Sunday, March 29, 2009
The Lies That Bloomberg & Klein Claim About Academic Achievement
Now that we are coming down to the home stretch on the State's decision on mayoral control. The daily newspapers are advocating the continued dominance of mayoral control. The newspapers claim that under Bloomberg & Klein the schools have shown academic improvements, increased graduation rates, school choice, and a streamlined administration. However, the truth is something far different than what Kleinberg and the daily newspapers claim.
First, lets look at Kleinberg's claim of academic improvements. According to the federal NAEP tests there has been little, if any progress, in improving academic achievement. Dumbing down the State tests has resulted in all the State's school districts showing academic progress. Making the State tests easier is not real academic improvement and until the national numbers improve, the New York City public schools under Kleinberg has shown academic stagnation not improvement.
Second, the so-called improved graduation rates could be based upon the New York State discredited "credit recovery system" . Many high schools use this program to improve not only their graduation rates but school grade as well. For readers who don't understand the "credit recovery system" it allows students who failed to show up to their classes to participate in a three day workshop on the subject outside school hours. James Eterno writes about Jamaica High School's "credit recovery system" and the consequences to all the school's students who follow the rules. I previously wrote about the "credit recovery system" and you can see my article Here. Even the new head of the Regents, Merryl Tisch has expressed her disapproval oi the "credit recovery system" along with the testing scores Here. Despite the New York State's disapproval of the "credit recovery system, no action has been taken to stop it and the DOE uses this discredited program to artificially improve high school graduation rates.
Third, it is true that many students have more school choice. However, it comes with many strings and it is rigged for the smarter student with involved parents. For example the small/charter schools have a much lower percentage of "special education" and ELA children. In fact, the DOE exempted the newly created small schools from these students for the first two years and looked the other way when these small schools continued this policy of discouraging these students from applying to the school citing inadequate resources. Further, the small/charter schools also practices the exclusion of the level one student who may have disciplinary or attendance problems and the "not ready for promotion" students. More importantly, is the reduction in resources to the public schools as money and the better students are picked off by the charter schools, aided and abetted by both the DOE and the UFT. The daily newspapers and the DOE always compare the charter schools with the neighborhood public schools. However, this is an unfair comparison since the charter schools reaches out to the involved parent and hence, the better student. These charter schools should be compared to the specialized public schools that attract the same type of students. It is a wonder that any charter schools fail but they do and that usually is caused by high teacher turnover and administrative incompetence.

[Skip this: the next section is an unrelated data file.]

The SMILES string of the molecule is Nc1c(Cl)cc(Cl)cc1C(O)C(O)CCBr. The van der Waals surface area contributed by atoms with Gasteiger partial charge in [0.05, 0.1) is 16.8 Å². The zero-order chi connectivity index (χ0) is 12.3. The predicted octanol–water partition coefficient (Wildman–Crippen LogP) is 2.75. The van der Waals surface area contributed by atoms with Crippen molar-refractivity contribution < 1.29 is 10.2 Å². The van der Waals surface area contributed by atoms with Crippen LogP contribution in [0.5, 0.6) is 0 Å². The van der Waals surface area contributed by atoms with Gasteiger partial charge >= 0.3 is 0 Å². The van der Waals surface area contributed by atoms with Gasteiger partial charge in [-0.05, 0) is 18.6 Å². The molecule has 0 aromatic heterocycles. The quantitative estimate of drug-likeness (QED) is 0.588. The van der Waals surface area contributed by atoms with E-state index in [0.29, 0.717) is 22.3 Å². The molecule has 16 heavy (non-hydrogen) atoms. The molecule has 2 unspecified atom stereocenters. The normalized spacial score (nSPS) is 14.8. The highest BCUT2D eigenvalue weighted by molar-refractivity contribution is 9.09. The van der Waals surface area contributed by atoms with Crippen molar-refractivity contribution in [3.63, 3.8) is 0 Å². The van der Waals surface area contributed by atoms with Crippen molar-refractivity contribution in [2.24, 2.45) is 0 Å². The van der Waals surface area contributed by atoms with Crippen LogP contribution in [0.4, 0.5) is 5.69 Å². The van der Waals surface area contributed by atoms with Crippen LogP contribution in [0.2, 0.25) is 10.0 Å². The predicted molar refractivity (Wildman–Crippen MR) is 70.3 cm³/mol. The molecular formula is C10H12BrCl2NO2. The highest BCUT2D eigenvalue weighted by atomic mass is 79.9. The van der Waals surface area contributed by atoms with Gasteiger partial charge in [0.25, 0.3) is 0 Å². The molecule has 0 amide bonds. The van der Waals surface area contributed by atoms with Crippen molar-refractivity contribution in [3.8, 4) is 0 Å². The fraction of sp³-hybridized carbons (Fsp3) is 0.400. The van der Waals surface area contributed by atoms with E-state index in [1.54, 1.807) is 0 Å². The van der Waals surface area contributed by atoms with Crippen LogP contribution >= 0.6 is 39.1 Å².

Fourth, the lack of educators at the top level of Tweed. Of the 18 members of Klein's inner circle, only 2 are educators. Furthermore, the disconnect between the policy makers at Tweed with the schools have resulted in the use of a "on-size-fits-all" workshop model and with classroom teacher dissatisfaction. Moreover, the poor allocation of precious resources into non-academic programs like AIRS, the accountability project, and the Teacher Performance Unit has resulted in less money for the schools and student services.
Finally, under Kleinberg the only voice that counts is the Principal's. There is no parental or teacher involvement in school policy and the Principal can do what he/she likes when it comes to budget, services, and hiring. No input is considered and all decisions are entirely up to the Principal. This has resulted in very few ATRs being hired for the classroom. This is about control and power by the Principal not what is good for the students of the school. The ongoing problems at IS #8 in Jamaica is an example on how the DOE closes their eyes on alleged abuses by a Principal.
There must be checks and balances in the school system and educators must be put back into control of the New York City Public Schools. No other outcome is acceptable.